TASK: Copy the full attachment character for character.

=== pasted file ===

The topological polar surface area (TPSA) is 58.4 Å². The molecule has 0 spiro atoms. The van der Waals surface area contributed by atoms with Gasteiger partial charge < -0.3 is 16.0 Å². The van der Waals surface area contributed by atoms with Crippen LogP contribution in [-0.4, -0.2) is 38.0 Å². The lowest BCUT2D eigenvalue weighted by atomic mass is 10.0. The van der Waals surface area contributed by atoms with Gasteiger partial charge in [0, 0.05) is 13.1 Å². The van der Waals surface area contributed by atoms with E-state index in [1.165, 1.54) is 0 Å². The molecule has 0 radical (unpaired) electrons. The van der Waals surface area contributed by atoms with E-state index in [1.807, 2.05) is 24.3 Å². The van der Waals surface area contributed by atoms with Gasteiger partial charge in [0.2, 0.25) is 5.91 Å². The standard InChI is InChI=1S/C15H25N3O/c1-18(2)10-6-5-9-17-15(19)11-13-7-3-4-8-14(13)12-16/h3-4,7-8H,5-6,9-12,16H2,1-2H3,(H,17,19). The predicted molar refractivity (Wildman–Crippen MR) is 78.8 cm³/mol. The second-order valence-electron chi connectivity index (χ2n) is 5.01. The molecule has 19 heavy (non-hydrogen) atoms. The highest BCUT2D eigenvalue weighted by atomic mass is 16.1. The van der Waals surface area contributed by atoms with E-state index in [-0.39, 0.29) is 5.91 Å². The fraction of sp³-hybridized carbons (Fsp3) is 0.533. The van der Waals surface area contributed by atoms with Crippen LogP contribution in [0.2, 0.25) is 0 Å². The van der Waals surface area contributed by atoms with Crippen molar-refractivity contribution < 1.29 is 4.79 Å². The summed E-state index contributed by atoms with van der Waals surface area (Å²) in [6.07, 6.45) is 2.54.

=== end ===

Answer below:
The topological polar surface area (TPSA) is 58.4 Å². The molecule has 0 spiro atoms. The van der Waals surface area contributed by atoms with Gasteiger partial charge < -0.3 is 16.0 Å². The van der Waals surface area contributed by atoms with Crippen LogP contribution in [-0.4, -0.2) is 38.0 Å². The lowest BCUT2D eigenvalue weighted by atomic mass is 10.0. The van der Waals surface area contributed by atoms with Gasteiger partial charge in [0, 0.05) is 13.1 Å². The van der Waals surface area contributed by atoms with E-state index in [1.165, 1.54) is 0 Å². The molecule has 0 radical (unpaired) electrons. The van der Waals surface area contributed by atoms with E-state index in [1.807, 2.05) is 24.3 Å². The van der Waals surface area contributed by atoms with Gasteiger partial charge in [0.2, 0.25) is 5.91 Å². The standard InChI is InChI=1S/C15H25N3O/c1-18(2)10-6-5-9-17-15(19)11-13-7-3-4-8-14(13)12-16/h3-4,7-8H,5-6,9-12,16H2,1-2H3,(H,17,19). The predicted molar refractivity (Wildman–Crippen MR) is 78.8 cm³/mol. The second-order valence-electron chi connectivity index (χ2n) is 5.01. The molecule has 19 heavy (non-hydrogen) atoms. The highest BCUT2D eigenvalue weighted by atomic mass is 16.1. The van der Waals surface area contributed by atoms with E-state index in [-0.39, 0.29) is 5.91 Å². The fraction of sp³-hybridized carbons (Fsp3) is 0.533. The van der Waals surface area contributed by atoms with Crippen LogP contribution in [0.2, 0.25) is 0 Å². The van der Waals surface area contributed by atoms with Crippen molar-refractivity contribution < 1.29 is 4.79 Å². The summed E-state index contributed by atoms with van der Waals surface area (Å²) in [6.07, 6.45) is 2.54.